Greyhound racing to be banned in ACT from the end of June 2018

Canberra GRC

THE ACT government has announced plans to outlaw greyhound racing in the territory by June 30, 2018 after the release of an independent report by Mary Durkin.

Titled the Greyhound Racing Industry Transition Options Analysis, the report was released on morning in conjunction with Attorney General Gordon Ramsay's announcement.

Ramsay said that greyhound racing was ‘out of line' with community values and that there is no place for the sport in the ACT.

“There is no future for the greyhound industry in the ACT and we will continue to work with the local greyhound racing industry and groups during this transition,” Mr Ramsay said.

“Greyhound racing is out of line with community values and the government made a commitment at the last election to end the industry.”

The ACT government has been steadfast in its position on ending greyhound racing since ex-Premier 's controversial ban on the sport in NSW in July last year.

Whilst the NSW ban was ultimately repealed, the ACT government have not backed down, claiming that the issues in NSW had a far reaching impact on greyhound racing in the Territory.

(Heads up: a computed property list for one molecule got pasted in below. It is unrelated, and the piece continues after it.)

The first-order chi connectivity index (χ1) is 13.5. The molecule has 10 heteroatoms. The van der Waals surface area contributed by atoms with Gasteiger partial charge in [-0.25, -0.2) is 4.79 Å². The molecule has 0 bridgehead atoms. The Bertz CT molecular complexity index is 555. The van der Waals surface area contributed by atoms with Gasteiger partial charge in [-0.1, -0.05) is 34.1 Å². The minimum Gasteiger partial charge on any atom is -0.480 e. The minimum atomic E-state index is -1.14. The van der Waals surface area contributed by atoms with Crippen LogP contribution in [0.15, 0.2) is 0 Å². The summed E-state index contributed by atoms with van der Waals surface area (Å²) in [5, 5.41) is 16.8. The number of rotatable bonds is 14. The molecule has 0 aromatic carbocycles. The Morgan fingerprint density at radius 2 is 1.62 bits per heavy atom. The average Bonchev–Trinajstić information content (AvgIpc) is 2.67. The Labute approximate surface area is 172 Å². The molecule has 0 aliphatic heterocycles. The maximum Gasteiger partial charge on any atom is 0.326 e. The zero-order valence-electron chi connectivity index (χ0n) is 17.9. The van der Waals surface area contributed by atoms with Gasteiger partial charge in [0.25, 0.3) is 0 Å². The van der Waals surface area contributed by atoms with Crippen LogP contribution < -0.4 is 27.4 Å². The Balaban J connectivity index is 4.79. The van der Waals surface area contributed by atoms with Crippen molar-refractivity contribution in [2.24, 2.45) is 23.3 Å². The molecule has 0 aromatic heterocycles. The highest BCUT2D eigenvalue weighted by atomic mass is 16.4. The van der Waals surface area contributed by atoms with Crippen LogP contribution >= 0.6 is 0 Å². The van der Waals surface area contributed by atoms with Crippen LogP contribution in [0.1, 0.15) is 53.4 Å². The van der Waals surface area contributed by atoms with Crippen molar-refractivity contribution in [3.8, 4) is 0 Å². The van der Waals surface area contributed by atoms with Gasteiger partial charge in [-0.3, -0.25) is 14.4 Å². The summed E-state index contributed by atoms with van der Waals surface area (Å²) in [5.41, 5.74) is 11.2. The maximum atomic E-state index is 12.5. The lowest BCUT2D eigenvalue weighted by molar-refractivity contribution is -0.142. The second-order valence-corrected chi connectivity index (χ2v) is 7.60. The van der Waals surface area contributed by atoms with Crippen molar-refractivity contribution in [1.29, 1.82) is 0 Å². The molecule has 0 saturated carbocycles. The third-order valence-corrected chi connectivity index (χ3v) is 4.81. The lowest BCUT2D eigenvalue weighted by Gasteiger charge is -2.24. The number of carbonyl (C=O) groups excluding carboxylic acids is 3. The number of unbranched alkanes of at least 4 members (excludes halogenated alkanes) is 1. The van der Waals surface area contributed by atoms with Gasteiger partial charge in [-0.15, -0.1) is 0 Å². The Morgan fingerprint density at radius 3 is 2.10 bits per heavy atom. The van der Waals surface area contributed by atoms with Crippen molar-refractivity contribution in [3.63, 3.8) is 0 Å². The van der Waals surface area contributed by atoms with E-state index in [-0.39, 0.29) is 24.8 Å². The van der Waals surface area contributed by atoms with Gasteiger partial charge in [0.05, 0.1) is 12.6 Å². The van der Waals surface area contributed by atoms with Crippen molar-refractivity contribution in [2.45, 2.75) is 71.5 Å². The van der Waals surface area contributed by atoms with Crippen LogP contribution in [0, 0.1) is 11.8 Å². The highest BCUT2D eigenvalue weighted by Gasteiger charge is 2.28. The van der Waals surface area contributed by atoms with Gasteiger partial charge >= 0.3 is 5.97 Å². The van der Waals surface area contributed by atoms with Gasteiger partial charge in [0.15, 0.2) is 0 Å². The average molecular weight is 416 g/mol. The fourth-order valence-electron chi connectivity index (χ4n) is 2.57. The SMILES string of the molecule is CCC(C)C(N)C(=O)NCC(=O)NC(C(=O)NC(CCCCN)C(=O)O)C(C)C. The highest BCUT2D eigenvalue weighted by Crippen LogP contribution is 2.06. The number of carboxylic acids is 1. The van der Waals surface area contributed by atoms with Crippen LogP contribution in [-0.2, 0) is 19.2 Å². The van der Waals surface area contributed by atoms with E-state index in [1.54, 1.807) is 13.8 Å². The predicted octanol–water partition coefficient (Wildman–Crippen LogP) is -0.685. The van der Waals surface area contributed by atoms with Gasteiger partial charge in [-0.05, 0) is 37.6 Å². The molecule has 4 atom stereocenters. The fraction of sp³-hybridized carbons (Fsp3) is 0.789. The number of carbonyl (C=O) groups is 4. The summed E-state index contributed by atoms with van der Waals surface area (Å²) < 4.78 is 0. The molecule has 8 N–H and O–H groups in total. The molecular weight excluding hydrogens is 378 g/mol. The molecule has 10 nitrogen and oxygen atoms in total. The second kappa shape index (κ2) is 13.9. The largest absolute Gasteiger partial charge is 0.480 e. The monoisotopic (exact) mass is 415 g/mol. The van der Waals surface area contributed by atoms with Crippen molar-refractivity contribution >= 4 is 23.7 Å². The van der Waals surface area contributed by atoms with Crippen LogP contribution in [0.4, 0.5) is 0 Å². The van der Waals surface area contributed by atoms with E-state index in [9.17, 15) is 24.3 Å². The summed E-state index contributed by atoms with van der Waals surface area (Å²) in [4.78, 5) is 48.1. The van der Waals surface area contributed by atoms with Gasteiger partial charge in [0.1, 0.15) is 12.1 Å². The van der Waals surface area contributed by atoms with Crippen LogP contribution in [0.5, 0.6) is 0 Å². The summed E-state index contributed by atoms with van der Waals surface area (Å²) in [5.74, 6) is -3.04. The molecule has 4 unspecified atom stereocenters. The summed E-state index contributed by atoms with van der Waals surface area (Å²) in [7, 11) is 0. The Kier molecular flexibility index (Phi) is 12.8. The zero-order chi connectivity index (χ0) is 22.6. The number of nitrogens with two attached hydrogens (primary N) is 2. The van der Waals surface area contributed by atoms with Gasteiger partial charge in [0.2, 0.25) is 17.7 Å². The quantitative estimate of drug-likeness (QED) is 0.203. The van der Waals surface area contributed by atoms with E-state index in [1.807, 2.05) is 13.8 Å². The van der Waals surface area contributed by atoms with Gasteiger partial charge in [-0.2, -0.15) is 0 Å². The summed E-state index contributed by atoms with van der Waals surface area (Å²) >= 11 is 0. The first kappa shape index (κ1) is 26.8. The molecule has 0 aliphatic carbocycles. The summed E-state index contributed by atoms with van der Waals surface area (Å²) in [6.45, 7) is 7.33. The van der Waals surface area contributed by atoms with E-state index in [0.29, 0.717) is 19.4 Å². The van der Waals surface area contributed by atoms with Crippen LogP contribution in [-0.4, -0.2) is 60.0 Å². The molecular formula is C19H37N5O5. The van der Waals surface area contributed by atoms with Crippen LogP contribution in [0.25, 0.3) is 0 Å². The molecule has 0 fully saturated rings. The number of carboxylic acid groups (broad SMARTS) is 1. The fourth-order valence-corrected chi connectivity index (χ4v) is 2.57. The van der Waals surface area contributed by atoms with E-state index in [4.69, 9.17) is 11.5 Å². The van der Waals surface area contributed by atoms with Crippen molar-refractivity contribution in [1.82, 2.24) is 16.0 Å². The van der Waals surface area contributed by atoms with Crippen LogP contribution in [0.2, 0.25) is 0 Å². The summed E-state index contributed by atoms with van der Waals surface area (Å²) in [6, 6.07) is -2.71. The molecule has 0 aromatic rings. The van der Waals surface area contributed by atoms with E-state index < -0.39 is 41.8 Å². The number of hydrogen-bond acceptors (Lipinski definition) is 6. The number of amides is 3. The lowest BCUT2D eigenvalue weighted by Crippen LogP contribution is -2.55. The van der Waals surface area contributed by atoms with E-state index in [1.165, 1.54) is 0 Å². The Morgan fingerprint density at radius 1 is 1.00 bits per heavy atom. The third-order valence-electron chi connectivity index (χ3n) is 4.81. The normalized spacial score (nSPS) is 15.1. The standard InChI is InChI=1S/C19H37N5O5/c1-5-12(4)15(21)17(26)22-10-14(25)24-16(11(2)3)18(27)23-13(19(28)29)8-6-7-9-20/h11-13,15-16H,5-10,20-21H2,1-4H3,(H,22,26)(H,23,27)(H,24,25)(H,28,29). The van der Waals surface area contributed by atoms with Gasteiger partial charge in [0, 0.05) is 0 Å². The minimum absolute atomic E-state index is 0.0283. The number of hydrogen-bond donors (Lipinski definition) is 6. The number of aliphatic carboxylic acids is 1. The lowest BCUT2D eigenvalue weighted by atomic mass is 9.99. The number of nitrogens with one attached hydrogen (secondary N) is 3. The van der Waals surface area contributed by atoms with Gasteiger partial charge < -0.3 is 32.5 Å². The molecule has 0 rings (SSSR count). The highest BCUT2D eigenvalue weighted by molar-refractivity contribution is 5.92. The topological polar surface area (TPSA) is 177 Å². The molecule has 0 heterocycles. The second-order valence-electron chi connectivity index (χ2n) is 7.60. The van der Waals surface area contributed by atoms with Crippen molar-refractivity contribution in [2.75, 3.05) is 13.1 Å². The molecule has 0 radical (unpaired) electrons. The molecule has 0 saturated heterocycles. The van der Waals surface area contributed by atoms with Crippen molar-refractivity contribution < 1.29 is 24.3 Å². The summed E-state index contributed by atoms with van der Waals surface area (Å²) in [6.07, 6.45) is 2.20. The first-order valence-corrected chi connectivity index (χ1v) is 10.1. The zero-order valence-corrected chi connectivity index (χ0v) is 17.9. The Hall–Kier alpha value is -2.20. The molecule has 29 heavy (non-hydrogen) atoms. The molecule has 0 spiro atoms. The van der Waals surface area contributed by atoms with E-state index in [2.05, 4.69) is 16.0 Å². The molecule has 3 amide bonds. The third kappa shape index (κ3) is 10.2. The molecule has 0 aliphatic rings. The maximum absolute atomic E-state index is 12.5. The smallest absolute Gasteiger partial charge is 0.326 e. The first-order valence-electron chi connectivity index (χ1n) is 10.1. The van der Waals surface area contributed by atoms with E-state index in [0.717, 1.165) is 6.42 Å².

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The majority of greyhounds which race at the sole track in come from NSW, with an estimated 71 dogs trained within the ACT.

This close connection to NSW was partly used as the basis for banning the sport within the state, despite no evidence that any trainers or greyhounds had been involved in cases of animal cruelty or live baiting.

“As the Durkin report states, the greyhound industries in NSW and the ACT are inextricably linked,” Ramsay said.

“We cannot turn a blind eye to the sort of behaviour and animal cruelty uncovered in NSW. Nor can we ignore the impact of failure in relation to those matters in that jurisdiction.

“The prospect of those behaviours coming into the ACT, and the risk of regulatory failure in NSW, presents an unacceptable risk.”

Ramsay also announced that the ACT government will be providing more than $1 million to assist workers within the industry to re-skill and to ensure the welfare of the greyhounds affected.